Applications that can make use of more compute power (e.g., iPod Video)

A question that pops up quite often when computer architects and representatives from firms like Intel encounter a crowd today is but just what do you need more computing power for????. Most regular users are fairly happy with the speed at which they process words, surf the web, read email, do IP phone calls, crunch numbers in Excel, and other common tasks. It is hard to perceive the need for more speed in everyday tasks, unlike a decade or two ago when you could definitely ask for improvement. I remember scrolling a page in PageMaker on a Mac SE (8Mhz 68000). You counted the clicks and waited for the screen to jump, redraw, jump, redraw, stabilize… quite a different experience from working with modern computers and far more complex software that still responds instantaneously to almost any work.

The video compression I have been doing lately for my iPod Nano with Video is a very good example in several ways.

  1. It is a classic batch job that can run in parallel to other work, without user interaction.
  2. It is CPU-intense and not particularly IO-intense, so it would not disturb other tasks that access the disk too much. On a single-core machine like my current desktop, doing video encoding even at low process priorities (Windows platform) makes everything else unresponsive and pretty much unusable. Leading to issues for other members of the family. Shunting it off on a second core would make perfect sense (unless shared L2 cache issues appear), in principle letting video work go on while we use the computer for other things.
  3. It could parallelize easily to a few threads/cores by splitting video files up in chunks for encoding. Or encoding several separate videos in parallel.
  4. It is a type of computation that is known to like SIMD and other high-instruction-level parallel types of architectures. The Pentium 4 architecture was built for this.
  5. It takes long enough to do that a speed-up above 25% is readily noticeable and appreciated by the user. Cutting one hour from a ten-hour job is much more appreciated than cutting one second from a ten-second job.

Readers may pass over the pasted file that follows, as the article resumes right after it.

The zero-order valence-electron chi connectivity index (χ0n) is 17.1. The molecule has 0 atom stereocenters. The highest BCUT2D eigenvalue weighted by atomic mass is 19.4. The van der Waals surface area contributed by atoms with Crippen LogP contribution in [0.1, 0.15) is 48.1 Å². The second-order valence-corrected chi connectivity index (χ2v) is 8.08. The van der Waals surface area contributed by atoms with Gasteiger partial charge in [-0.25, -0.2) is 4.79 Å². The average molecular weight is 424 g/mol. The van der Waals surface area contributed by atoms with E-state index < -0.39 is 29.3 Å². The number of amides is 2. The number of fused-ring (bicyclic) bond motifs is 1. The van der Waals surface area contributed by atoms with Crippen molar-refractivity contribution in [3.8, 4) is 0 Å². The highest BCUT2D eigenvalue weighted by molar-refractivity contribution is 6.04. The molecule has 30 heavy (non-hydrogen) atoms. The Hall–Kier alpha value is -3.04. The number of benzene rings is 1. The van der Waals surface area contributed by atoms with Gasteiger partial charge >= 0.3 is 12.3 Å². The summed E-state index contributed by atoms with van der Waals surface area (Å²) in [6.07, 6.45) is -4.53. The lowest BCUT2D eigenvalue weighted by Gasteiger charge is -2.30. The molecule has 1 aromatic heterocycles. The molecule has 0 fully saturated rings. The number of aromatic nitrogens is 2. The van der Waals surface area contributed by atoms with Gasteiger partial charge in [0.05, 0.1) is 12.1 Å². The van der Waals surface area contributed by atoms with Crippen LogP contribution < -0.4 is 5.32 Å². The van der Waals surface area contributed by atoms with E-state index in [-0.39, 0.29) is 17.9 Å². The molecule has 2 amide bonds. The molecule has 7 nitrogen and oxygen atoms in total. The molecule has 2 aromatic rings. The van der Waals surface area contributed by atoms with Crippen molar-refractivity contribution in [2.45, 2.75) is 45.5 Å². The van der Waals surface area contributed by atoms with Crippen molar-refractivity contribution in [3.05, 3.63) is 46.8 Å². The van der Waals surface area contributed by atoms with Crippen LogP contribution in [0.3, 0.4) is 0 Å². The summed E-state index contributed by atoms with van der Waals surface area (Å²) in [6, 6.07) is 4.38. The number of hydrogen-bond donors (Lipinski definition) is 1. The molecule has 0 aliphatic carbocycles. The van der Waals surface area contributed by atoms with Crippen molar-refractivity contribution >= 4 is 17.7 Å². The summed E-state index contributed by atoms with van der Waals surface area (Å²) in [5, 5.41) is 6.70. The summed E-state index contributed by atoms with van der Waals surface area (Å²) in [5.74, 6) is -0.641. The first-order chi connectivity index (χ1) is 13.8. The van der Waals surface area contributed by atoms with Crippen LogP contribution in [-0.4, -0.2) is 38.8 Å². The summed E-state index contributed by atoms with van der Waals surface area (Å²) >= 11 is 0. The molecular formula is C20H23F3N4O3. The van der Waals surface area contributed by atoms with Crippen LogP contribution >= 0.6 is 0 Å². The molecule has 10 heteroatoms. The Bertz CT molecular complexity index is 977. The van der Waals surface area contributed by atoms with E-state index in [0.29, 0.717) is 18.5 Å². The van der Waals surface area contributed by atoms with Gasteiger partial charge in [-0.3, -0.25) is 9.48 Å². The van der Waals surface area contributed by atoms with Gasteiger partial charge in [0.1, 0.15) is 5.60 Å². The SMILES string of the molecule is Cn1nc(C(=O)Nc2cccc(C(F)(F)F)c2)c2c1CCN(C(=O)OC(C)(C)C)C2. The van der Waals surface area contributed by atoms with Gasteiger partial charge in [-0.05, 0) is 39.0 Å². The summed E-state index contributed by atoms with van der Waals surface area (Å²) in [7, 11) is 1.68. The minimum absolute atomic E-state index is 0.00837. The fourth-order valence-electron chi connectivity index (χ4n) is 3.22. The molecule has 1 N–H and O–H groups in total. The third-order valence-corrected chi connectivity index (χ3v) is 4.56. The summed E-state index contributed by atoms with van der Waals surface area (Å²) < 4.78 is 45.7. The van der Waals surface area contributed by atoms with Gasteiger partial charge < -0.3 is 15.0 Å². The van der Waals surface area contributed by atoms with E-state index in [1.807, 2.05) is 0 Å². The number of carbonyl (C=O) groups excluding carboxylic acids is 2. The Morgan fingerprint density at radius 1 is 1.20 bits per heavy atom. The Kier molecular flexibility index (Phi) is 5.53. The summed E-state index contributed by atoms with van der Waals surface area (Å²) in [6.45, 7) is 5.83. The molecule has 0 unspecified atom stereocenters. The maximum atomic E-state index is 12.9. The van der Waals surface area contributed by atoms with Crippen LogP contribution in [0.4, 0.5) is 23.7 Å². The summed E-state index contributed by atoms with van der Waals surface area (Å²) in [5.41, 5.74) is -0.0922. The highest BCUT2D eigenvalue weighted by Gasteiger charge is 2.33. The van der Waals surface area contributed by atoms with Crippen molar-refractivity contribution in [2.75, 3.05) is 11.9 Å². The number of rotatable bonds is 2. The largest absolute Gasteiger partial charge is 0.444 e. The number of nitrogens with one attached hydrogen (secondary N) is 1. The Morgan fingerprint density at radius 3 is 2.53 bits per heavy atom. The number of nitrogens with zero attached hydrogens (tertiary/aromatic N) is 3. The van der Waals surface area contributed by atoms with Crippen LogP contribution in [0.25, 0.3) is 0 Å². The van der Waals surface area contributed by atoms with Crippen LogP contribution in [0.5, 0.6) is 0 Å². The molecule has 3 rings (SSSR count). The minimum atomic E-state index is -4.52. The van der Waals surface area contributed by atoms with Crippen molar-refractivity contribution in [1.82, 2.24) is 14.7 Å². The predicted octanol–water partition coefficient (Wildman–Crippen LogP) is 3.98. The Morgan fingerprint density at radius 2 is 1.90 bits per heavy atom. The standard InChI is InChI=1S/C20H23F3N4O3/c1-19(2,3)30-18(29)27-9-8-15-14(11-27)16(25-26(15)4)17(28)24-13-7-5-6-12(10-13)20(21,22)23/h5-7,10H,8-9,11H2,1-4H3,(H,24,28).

Note that before I tried coding things this hard I felt that the three-year old PC was amply fast for “video” work, when video meant editing DV-quality video to create DVD movies of family events for friends and family. That was all responsive enough, but I guess H-264 requires much more work on coding end than MPEG-2.

5 thoughts on “Applications that can make use of more compute power (e.g., iPod Video)”

  1. H.264 encoding is 1000 times more efficient on dedicated hardware than on any single core cpu of today. Maybe the question to Intel should be “what do you need more x86-cores for?”

    I am still looking for the “killer x86-multicore app”. Radio baseband, video, graphics, networking stacks, encryption – everything comes on dedicated hardware with at least a 100 times more performance than a single core cpu. Or on reconfigurable logic with ten times the performance.

    Intels Terascale computing group is actually talking “special purpose processors” now, and “reconfigurable co processors”. Their current 80 core Polaris test chip has no x86:s at all, only 80 x 2 floating point engines. Ok, that doesn’t prove anthing about their future plans; Polaris was just the quickest way for them to reach their subgoal of “1 teraflops on a standard cpu power budget”. But I think that the total area of x86 cores on future manycore chips is going to go down.

  2. Thanks! Good point, I guess the Intel reply here would be that on a PC, you would not have little accelerator engines for anything you might conceive doing. Rather, you need to have a general-purpose CPU that can do most things decently — if in a rather inefficient manner. I know that video encoding is not important enough to me that I would buy an add-in card or external hardware to help do it. I want it done on the general-purpose machine I already have for other purposes.

    Polaris I believe is now becoming a graphics processing unit really, competing with offerings from Nvidia and AMD/ATI. But I guess it would solve my H.264 issue quite nicely too, at a much lower energy expenditure for a movie.

  3. I couldn’t understand some parts of this article Applications that can make use of more compute power (e.g., iPod Video), but I guess I just need to check some more resources regarding this, because it sounds interesting.

  4. Seems like a couple of spam comments got in here. Interesting bot posts. I leave them in, the links are marked “no follow” anyway and will not boost their search engine rankings.

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